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Old Belize cultural and historical center
Old Belize cultural and historical center
The number one tropical destination of the new millennium, so designated by those in the travel industry for whom monitoring such statistics which in turn determines whether or not they will continue to eat, all are apparently in total agreement this time around. These self proclaimed experts all seem to agree that the location of choice for travelers these days is unanimously the country of Belize.

That's why the major tour operators, travel agents and cruise line managers are more and more looking away from the resort and souvenir stand littered towns of Cancun, Playa Del Carmen and Cozumel. Their attention today seems focused towards the idyllic paradise of Belize.

With that kind of emphasis being placed upon the natural as well as the man made resources of Belize, tourist support facilities from the hotels in Placencia to the Belize Maya site at Lamanai to the barrier reef are under constant pressure. Today the resources for which Belize has become renown are now faced with the ever increasing task of insuring that once the visitors arrive, they must be entertained enough to return someday. And besides being captivated, they must also be depended upon to return home to recommend to their close friends and loved ones that Belize is indeed a world class and safe destination.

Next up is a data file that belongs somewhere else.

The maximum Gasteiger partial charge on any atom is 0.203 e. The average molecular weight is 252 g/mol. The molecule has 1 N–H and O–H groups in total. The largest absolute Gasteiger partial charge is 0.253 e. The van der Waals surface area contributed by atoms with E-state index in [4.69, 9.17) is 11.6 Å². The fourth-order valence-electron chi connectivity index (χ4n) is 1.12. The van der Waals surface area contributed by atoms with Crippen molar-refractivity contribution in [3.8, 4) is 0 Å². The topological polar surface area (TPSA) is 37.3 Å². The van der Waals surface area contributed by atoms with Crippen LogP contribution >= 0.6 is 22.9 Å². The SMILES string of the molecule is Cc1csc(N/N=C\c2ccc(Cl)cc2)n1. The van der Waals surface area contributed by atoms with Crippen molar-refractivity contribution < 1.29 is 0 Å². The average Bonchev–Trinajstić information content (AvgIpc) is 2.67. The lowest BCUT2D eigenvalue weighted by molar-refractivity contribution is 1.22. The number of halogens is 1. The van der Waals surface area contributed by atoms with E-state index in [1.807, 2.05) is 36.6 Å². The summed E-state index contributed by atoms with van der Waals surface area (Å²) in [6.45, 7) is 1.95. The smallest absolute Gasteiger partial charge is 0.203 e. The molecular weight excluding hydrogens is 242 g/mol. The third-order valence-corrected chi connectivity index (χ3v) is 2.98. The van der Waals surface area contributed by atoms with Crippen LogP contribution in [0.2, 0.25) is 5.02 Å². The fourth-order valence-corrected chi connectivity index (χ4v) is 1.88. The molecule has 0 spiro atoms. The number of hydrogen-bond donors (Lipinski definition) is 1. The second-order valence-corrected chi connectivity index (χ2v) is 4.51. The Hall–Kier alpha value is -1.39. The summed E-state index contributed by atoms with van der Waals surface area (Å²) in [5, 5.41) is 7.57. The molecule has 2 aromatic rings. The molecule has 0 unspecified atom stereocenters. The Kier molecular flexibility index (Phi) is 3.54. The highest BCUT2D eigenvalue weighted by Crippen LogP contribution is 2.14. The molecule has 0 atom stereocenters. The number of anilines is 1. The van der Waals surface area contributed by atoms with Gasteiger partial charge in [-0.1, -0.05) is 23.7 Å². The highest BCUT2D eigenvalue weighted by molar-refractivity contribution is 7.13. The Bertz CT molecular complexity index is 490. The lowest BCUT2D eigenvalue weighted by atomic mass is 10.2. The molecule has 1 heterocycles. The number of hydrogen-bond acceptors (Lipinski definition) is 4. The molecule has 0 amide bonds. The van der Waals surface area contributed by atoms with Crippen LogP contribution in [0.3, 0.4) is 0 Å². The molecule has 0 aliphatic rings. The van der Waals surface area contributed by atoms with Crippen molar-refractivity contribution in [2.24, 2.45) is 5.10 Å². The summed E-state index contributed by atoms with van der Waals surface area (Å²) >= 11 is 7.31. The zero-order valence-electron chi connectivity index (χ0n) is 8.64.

Satisfying the demand of the occasional as well as the seasoned travel in a world where the Internet and the Discovery Channel allow us all to virtually visit a place in greater detail is complicated. The travel industry is now faced with complex challenges more than they have been at any other time in the history of humankind. Long before a traveler contemplates booking the air flight, they are inundated with what might be perceived as just way too many options.

Garifuna house in the Old Belize cultural and historical center  
Traditional Garifuna house with authentic household items in the Old Belize Cultural and Historical Center

With this in mind, is therefore happy to report that the Old Belize Cultural and Historical Center appears as a bright spot on an often cloudy horizon as it pertains to attractions and the future of the travel industry in Belize. Optimism prevails and so what follows is our account of an up close and personal visit to Old Belize.

Our well planned tour to the latest addition to the long list of attractions one will discover in Belize began in front of The Great House Inn located just blocks away from downtown Belize City. Hailing a taxicab curbside, we paid twenty Belize dollars for the fifteen-minute drive out to the Old Belize museum.